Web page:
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Junk food – how do you give it up? If you’re struggling with junk food cravings, here’s the secret to giving it for good..
Don’t give up junk food. I’m a naturopath, and I haven’t given up junk food. I know so much about the human body, and I still eat “junk food” in moderation.
What you need to do is focus on INCREASING other foods in your diet. So, focus on increasing your vegetable intake, or getting more fruit into your diet. Focus on drinking on more water each day. Start making bliss balls and healthy treats that you love to eat.
When you focus on increasing foods rather than restricting them, you have a much healthier relationship with food. You will start to change the way you approach food.
When you look at the abundance of food that you can enjoy, it’s a much better mindset than when you focus on this ‘checklist’ of foods you’re never ever going to eat again in your whole entire life. Restriction, deprivation and control actually increases your cravings for the exact foods you’re trying to avoid – I’m sure you’ve experienced that before when dieting, right? You end up rebelling against the rules and restrictions and find yourself bingeing on the foods you were promising to never eat again.
I’ve been through this so many times in my own weight loss journey. I would literally sit down and make a list of ALL the foods I was never going to eat again, even making the list my phone wallpaper or putting it up on my fridge to try to convince myself that this time, I was going to stick to the diet.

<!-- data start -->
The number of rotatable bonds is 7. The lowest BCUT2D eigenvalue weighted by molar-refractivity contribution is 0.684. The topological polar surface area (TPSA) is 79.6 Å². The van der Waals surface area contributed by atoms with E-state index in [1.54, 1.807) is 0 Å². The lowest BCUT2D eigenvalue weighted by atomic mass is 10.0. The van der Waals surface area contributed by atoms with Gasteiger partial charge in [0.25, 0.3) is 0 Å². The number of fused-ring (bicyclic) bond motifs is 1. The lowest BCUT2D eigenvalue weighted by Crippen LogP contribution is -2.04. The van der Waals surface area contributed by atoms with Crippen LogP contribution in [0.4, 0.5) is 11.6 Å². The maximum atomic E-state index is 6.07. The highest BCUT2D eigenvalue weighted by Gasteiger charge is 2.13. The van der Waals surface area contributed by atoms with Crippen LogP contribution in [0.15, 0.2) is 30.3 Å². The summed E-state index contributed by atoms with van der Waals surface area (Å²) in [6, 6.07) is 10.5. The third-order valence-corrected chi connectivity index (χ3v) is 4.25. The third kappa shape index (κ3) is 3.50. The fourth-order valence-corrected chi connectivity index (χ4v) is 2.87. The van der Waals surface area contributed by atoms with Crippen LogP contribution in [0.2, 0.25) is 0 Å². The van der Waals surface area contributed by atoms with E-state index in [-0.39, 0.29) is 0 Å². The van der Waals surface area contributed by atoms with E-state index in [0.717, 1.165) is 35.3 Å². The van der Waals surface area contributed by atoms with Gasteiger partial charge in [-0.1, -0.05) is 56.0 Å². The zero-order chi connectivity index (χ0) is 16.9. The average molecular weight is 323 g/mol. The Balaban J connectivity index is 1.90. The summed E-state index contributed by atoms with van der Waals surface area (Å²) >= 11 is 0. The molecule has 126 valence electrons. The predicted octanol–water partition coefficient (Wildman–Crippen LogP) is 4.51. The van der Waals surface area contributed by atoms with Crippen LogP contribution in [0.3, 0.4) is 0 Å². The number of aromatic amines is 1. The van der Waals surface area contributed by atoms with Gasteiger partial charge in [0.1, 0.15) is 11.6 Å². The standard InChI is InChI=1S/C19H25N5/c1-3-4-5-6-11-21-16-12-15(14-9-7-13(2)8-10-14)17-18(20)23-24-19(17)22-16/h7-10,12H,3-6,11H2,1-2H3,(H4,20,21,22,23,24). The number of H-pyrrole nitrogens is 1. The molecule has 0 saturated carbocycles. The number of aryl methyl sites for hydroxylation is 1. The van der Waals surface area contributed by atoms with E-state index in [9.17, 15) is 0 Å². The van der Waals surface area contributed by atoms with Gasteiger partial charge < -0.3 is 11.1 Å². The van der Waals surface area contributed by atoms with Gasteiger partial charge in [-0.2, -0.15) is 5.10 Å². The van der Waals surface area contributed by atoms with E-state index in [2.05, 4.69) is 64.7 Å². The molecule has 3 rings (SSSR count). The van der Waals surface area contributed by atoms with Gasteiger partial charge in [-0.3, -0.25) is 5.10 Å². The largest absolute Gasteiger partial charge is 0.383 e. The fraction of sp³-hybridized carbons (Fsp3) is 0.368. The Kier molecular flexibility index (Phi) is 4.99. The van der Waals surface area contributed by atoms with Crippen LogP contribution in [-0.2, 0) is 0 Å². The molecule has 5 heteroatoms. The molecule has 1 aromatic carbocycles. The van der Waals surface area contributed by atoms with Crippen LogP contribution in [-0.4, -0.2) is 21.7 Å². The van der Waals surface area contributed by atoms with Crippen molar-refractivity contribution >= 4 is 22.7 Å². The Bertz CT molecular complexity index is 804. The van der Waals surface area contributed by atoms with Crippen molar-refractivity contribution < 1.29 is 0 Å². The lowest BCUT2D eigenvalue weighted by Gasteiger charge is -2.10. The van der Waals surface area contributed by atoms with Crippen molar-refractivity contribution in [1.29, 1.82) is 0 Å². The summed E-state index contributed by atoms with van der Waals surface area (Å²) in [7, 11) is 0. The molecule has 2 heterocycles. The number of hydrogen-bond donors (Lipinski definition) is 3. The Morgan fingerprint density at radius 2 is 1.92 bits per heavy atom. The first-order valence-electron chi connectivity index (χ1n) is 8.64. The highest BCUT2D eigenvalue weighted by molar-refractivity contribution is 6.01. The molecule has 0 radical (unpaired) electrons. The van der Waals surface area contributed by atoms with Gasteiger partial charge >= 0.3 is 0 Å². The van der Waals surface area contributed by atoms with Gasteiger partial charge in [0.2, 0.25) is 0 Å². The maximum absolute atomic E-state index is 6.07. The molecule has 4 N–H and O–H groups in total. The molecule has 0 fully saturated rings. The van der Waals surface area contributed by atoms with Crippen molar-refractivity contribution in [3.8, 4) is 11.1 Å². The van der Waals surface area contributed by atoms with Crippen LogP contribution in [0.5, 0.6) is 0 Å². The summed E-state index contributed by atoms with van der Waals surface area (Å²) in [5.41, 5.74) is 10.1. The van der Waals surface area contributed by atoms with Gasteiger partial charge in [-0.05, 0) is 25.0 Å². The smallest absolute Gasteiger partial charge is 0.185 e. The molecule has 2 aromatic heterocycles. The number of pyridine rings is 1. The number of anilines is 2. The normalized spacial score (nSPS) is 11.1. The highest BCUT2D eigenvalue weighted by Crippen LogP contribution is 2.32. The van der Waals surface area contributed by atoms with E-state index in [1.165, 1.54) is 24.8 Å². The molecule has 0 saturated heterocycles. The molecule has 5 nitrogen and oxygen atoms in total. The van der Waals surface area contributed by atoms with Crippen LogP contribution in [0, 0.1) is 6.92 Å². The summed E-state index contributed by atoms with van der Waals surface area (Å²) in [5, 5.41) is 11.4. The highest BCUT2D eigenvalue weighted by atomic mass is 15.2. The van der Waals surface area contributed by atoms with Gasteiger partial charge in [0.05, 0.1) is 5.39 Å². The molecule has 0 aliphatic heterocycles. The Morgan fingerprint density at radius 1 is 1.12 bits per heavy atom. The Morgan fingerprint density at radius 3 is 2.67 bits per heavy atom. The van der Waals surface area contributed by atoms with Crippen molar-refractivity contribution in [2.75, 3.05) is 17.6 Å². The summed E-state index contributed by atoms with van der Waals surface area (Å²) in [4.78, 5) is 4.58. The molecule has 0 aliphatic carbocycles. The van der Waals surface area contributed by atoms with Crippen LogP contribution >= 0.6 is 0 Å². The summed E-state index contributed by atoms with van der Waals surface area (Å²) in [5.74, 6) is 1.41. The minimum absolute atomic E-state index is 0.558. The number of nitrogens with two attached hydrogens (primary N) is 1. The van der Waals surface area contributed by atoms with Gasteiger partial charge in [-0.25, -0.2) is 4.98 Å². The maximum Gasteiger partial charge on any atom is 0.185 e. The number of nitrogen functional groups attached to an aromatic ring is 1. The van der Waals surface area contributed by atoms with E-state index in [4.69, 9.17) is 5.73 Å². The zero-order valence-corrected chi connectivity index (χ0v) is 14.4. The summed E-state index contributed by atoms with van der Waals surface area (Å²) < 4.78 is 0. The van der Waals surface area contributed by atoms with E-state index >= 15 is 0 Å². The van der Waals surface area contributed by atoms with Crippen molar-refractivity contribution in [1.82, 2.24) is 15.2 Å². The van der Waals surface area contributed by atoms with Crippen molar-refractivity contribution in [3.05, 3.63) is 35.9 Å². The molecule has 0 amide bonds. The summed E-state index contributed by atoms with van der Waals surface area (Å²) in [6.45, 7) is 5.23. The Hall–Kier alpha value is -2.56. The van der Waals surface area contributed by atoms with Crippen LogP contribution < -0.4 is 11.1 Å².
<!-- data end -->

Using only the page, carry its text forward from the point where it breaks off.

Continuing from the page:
It felt horrible, and it always ended in me craving (and binge eating) the foods I wanted to eliminate.
Focusing on how good wholesome foods make you feel is the key to improving your relationship with food, and finding a healthy state of balance.
I don’t think we should aim for a perfect diet – in fact, I don’t even think the perfect diet exists. The important thing is finding a sense of balance and moderation that works for you. And that doesn’t come from creating restriction and deprivation.
I’ve changed my entire relationship with food and with my body by shifting my perception about ‘junk foods’, and by creating a sense of balance and moderation that works for me. For me, it’s about doing what feels right for my body. Because I don’t have any ‘rules’ around my eating habits, I’m able to enjoy foods like hot chips (my favourite!) in moderation, without feeling guilt or shame.
Focus on ‘more good’, not ‘less bad’.
(Even though I don’t really like using the words good and bad when it comes to our food choices.)
When I had a relationship with food that was about guilt and deprivation and restriction, when I did eat the foods I wanted to avoid I would generally end up bingeing on them. I felt so guilty for eating it that I would eat the entire packet, and feel entirely shitty afterwards, but I justified it by saying that if I ate it all now, then I won’t be able to eat any tomorrow and that means tomorrow I can resume my ‘perfect’ diet.
Now, if I feel like a chocolate chip biscuit I am going to have 1, or 2, or 3 and really enjoy them. And I don’t need to feel guilty, I don’t need to eat the entire packet, because there is nothing wrong with eating a chocolate chip biscuit.
It’s a completely different approach to eating, and it makes such a huge difference. I’ve lived it – I know how it feels on both sides of the fence.
This isn’t to say that when you focus on increasing your green veggies, you’re never going to crave chocolate chip cookies ever again.
It doesn’t work that way. It’s about having a healthy relationship with food that allows you to enjoy foods in moderation and mostly eat foods that nourish your body and make you feel really good.
Balance and moderation really is key, and it’s not as hard to attain as you might think.
If you’d like to learn how you can work with me 1:1 to clear away your unhealthy food habits and create a healthy, sustainable lifestyle that works for you, click here.